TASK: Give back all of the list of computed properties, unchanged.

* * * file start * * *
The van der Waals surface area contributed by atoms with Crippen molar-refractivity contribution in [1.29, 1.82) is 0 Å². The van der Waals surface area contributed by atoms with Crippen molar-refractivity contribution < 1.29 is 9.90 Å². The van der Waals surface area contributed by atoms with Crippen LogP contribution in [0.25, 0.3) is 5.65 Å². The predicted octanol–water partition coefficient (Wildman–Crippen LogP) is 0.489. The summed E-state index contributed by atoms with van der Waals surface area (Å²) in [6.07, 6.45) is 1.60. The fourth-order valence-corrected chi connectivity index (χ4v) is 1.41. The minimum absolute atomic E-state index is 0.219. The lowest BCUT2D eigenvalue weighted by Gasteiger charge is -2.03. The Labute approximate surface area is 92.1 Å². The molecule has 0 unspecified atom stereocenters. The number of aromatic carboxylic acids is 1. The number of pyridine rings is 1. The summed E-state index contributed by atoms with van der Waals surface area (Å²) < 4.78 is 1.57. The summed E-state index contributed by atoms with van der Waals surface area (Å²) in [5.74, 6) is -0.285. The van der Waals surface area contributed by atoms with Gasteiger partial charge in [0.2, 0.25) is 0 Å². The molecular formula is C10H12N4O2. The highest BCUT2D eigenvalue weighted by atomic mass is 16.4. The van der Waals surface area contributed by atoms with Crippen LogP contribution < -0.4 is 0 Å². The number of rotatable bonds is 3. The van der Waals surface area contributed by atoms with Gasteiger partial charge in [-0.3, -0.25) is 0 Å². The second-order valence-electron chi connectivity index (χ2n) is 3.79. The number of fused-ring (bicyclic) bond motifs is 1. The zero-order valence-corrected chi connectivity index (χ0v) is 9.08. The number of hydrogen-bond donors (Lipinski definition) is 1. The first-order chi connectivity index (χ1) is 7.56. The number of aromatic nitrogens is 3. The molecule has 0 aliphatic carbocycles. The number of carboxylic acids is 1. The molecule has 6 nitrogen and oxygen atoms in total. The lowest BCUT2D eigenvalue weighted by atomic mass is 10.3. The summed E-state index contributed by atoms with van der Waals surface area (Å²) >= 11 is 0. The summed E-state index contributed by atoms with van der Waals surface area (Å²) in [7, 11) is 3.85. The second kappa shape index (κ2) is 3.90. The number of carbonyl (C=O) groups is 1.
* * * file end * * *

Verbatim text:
The van der Waals surface area contributed by atoms with Crippen molar-refractivity contribution in [1.29, 1.82) is 0 Å². The van der Waals surface area contributed by atoms with Crippen molar-refractivity contribution < 1.29 is 9.90 Å². The van der Waals surface area contributed by atoms with Crippen LogP contribution in [0.25, 0.3) is 5.65 Å². The predicted octanol–water partition coefficient (Wildman–Crippen LogP) is 0.489. The summed E-state index contributed by atoms with van der Waals surface area (Å²) in [6.07, 6.45) is 1.60. The fourth-order valence-corrected chi connectivity index (χ4v) is 1.41. The minimum absolute atomic E-state index is 0.219. The lowest BCUT2D eigenvalue weighted by Gasteiger charge is -2.03. The Labute approximate surface area is 92.1 Å². The molecule has 0 unspecified atom stereocenters. The number of aromatic carboxylic acids is 1. The number of pyridine rings is 1. The summed E-state index contributed by atoms with van der Waals surface area (Å²) < 4.78 is 1.57. The summed E-state index contributed by atoms with van der Waals surface area (Å²) in [5.74, 6) is -0.285. The van der Waals surface area contributed by atoms with Gasteiger partial charge in [0.2, 0.25) is 0 Å². The molecular formula is C10H12N4O2. The highest BCUT2D eigenvalue weighted by atomic mass is 16.4. The van der Waals surface area contributed by atoms with Crippen LogP contribution < -0.4 is 0 Å². The number of rotatable bonds is 3. The van der Waals surface area contributed by atoms with Gasteiger partial charge in [-0.3, -0.25) is 0 Å². The second-order valence-electron chi connectivity index (χ2n) is 3.79. The number of fused-ring (bicyclic) bond motifs is 1. The zero-order valence-corrected chi connectivity index (χ0v) is 9.08. The number of hydrogen-bond donors (Lipinski definition) is 1. The first-order chi connectivity index (χ1) is 7.56. The number of aromatic nitrogens is 3. The molecule has 0 aliphatic carbocycles. The number of carboxylic acids is 1. The molecule has 6 nitrogen and oxygen atoms in total. The lowest BCUT2D eigenvalue weighted by atomic mass is 10.3. The summed E-state index contributed by atoms with van der Waals surface area (Å²) >= 11 is 0. The summed E-state index contributed by atoms with van der Waals surface area (Å²) in [7, 11) is 3.85. The second kappa shape index (κ2) is 3.90. The number of carbonyl (C=O) groups is 1.